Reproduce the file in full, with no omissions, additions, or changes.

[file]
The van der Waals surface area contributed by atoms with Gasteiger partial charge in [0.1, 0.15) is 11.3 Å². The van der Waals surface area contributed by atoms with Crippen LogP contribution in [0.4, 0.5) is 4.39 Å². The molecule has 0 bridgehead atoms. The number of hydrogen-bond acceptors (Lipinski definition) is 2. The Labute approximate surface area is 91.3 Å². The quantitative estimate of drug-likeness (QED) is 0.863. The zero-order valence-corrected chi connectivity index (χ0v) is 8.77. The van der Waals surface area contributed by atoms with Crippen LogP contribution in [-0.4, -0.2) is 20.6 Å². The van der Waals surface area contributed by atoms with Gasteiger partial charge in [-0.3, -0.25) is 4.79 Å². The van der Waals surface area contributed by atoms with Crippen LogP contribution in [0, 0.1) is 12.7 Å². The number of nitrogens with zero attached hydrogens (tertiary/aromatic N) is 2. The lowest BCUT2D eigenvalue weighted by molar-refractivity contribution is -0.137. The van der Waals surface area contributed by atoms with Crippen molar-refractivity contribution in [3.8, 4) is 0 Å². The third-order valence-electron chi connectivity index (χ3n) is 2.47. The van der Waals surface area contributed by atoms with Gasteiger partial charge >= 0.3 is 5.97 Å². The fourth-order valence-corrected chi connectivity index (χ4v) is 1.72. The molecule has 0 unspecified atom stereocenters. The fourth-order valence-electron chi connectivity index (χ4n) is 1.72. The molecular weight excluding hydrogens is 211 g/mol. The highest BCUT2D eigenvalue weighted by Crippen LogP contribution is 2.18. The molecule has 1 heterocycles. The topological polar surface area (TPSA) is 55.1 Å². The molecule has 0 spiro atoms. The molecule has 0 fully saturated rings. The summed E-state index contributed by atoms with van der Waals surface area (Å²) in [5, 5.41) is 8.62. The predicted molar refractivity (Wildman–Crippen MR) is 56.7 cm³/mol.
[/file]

The van der Waals surface area contributed by atoms with Gasteiger partial charge in [0.1, 0.15) is 11.3 Å². The van der Waals surface area contributed by atoms with Crippen LogP contribution in [0.4, 0.5) is 4.39 Å². The molecule has 0 bridgehead atoms. The number of hydrogen-bond acceptors (Lipinski definition) is 2. The Labute approximate surface area is 91.3 Å². The quantitative estimate of drug-likeness (QED) is 0.863. The zero-order valence-corrected chi connectivity index (χ0v) is 8.77. The van der Waals surface area contributed by atoms with Crippen LogP contribution in [-0.4, -0.2) is 20.6 Å². The van der Waals surface area contributed by atoms with Gasteiger partial charge in [-0.3, -0.25) is 4.79 Å². The van der Waals surface area contributed by atoms with Crippen LogP contribution in [0, 0.1) is 12.7 Å². The number of nitrogens with zero attached hydrogens (tertiary/aromatic N) is 2. The lowest BCUT2D eigenvalue weighted by molar-refractivity contribution is -0.137. The van der Waals surface area contributed by atoms with Crippen molar-refractivity contribution in [3.8, 4) is 0 Å². The third-order valence-electron chi connectivity index (χ3n) is 2.47. The van der Waals surface area contributed by atoms with Gasteiger partial charge >= 0.3 is 5.97 Å². The fourth-order valence-corrected chi connectivity index (χ4v) is 1.72. The molecule has 0 unspecified atom stereocenters. The fourth-order valence-electron chi connectivity index (χ4n) is 1.72. The molecular weight excluding hydrogens is 211 g/mol. The highest BCUT2D eigenvalue weighted by Crippen LogP contribution is 2.18. The molecule has 1 heterocycles. The topological polar surface area (TPSA) is 55.1 Å². The molecule has 0 spiro atoms. The molecule has 0 fully saturated rings. The summed E-state index contributed by atoms with van der Waals surface area (Å²) in [5, 5.41) is 8.62. The predicted molar refractivity (Wildman–Crippen MR) is 56.7 cm³/mol.